In the dichotomy of acoustics, unfortunately, the desire for the spoken word is for minimum reverberation and for music considerable reverberation. In the middle of the 20th century it was possible to begin to provide hearing assistance. Wire systems were installed in 1940 in the Methodist Church, which required the user to sit in a preordained location with a furnished headphone. This was a giant step forward made possible by the more common availability of vacuum tubes for the generation of the microphone signal output. The disadvantage was that it required users to be in their seats considerably before the service began; otherwise it was not possible to obtain a location that wasn’t already occupied.

In the second history book of the Methodist Church at 603 State St., it is documented that because of the aforementioned problem, an induction loop was installed early in 1961 on top of the plywood covering for the original floor, in anticipation of the installation of a carpet.

However, having a loop at that point in history required the fabrication of receivers, which I did in order to accommodate as many parishioners as possible. I was able to do this because of the availability of the newly developed transistor. These boxes were about the size of a deck of cards with a volume control and earphone furnished as needed. Seating could be anywhere, including the balcony; there was no problem with respect to location.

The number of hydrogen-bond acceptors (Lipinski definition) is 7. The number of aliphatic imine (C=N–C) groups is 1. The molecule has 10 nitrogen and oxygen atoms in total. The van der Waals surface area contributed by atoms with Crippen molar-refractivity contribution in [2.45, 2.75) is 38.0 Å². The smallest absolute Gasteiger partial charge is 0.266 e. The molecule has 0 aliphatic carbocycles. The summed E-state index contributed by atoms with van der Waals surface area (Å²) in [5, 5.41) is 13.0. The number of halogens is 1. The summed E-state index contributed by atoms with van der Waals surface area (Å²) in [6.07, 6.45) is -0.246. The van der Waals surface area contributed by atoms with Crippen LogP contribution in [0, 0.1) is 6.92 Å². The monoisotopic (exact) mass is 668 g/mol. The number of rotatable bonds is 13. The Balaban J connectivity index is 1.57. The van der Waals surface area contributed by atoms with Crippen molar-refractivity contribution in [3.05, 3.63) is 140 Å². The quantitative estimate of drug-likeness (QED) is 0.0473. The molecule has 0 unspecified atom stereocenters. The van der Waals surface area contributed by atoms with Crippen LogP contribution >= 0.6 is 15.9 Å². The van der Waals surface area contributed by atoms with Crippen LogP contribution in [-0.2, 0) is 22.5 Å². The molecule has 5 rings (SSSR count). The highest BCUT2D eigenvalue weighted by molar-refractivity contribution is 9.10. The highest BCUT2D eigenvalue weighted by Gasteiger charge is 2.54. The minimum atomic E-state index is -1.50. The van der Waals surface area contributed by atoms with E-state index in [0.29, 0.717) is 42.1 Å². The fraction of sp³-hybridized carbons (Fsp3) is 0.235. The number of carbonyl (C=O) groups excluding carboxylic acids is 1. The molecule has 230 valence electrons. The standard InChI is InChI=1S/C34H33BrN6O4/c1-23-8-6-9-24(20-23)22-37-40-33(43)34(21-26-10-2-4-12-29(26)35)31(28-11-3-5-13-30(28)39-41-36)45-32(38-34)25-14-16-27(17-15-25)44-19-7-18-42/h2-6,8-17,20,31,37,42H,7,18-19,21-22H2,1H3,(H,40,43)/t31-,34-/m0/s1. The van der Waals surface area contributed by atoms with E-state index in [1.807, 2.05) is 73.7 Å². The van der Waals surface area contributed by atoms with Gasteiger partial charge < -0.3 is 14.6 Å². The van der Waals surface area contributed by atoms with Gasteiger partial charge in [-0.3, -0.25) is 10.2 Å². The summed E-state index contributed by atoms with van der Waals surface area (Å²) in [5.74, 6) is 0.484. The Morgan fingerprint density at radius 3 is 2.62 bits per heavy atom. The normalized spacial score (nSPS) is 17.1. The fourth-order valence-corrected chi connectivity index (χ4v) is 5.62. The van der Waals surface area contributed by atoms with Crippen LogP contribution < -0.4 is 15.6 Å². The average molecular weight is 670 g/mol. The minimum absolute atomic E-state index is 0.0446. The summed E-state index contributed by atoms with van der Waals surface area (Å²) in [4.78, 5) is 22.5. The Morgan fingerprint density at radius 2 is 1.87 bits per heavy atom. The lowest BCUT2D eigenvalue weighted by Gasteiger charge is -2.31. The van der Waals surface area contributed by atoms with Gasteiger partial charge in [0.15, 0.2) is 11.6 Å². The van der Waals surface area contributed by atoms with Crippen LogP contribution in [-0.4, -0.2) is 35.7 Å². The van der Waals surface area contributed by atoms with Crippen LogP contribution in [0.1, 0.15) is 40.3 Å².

I have been told this was believed to be the first induction wireless installation in any church, because when people would move away due to retirement or decentralization of GE, they would try to duplicate the installation but could not find the recipe.

Incidentally, in May 1961, it is believed that the first cordless microphone was used in this church so that people could ask questions during the time allocated for Q&A. This was made available by the GE Engineering Laboratory.

John Harnden


The writer is a retired engineer.

Sympathy hunger strike makes a good point

Thank you for John Enger’s June 5 story [“Sharon Springs man on hunger strike in solidarity with Guantanamo detainees.”]

Our participation in this illegal prison is a shameful practice. The GOP’s latest block of Obama’s efforts to close Guantanamo (reported in an AP story you ran with the Enger piece) is downright un-American.

Media blackouts are constant, making your efforts to shed light on this situation all the more laudable. Media is indeed the Fourth Estate, without which the executive, legislative and judicial branches of government would run amok, or, run even more amok, as the case may be.

Thank you for keeping Guantanamo Bay in the news. I feel, though, that Elliott Adams has made his point and suffered enough, and we need men like him fighting for the cause and alive, not dying of hunger.

If he dies of starvation, who will care enough to take his place?

Suzanne Miller